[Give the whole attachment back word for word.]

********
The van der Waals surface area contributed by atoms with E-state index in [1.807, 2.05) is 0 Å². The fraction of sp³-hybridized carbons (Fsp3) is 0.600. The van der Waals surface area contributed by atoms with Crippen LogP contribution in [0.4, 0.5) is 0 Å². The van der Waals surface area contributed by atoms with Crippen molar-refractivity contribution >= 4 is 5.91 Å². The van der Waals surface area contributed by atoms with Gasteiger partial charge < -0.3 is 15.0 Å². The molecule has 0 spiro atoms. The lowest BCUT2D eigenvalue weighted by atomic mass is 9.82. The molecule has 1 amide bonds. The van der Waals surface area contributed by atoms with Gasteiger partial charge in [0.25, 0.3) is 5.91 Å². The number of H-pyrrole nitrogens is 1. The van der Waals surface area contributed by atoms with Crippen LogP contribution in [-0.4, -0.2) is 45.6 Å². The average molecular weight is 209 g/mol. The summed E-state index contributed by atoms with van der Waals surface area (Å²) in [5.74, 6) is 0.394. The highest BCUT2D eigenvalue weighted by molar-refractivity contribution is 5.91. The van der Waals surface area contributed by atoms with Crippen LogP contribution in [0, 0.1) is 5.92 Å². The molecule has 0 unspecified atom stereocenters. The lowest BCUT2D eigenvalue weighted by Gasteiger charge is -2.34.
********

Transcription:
The van der Waals surface area contributed by atoms with E-state index in [1.807, 2.05) is 0 Å². The fraction of sp³-hybridized carbons (Fsp3) is 0.600. The van der Waals surface area contributed by atoms with Crippen LogP contribution in [0.4, 0.5) is 0 Å². The van der Waals surface area contributed by atoms with Crippen molar-refractivity contribution >= 4 is 5.91 Å². The van der Waals surface area contributed by atoms with Gasteiger partial charge < -0.3 is 15.0 Å². The molecule has 0 spiro atoms. The lowest BCUT2D eigenvalue weighted by atomic mass is 9.82. The molecule has 1 amide bonds. The van der Waals surface area contributed by atoms with Gasteiger partial charge in [0.25, 0.3) is 5.91 Å². The number of H-pyrrole nitrogens is 1. The van der Waals surface area contributed by atoms with Crippen LogP contribution in [-0.4, -0.2) is 45.6 Å². The average molecular weight is 209 g/mol. The summed E-state index contributed by atoms with van der Waals surface area (Å²) in [5.74, 6) is 0.394. The highest BCUT2D eigenvalue weighted by molar-refractivity contribution is 5.91. The van der Waals surface area contributed by atoms with Crippen LogP contribution in [0, 0.1) is 5.92 Å². The molecule has 0 unspecified atom stereocenters. The lowest BCUT2D eigenvalue weighted by Gasteiger charge is -2.34.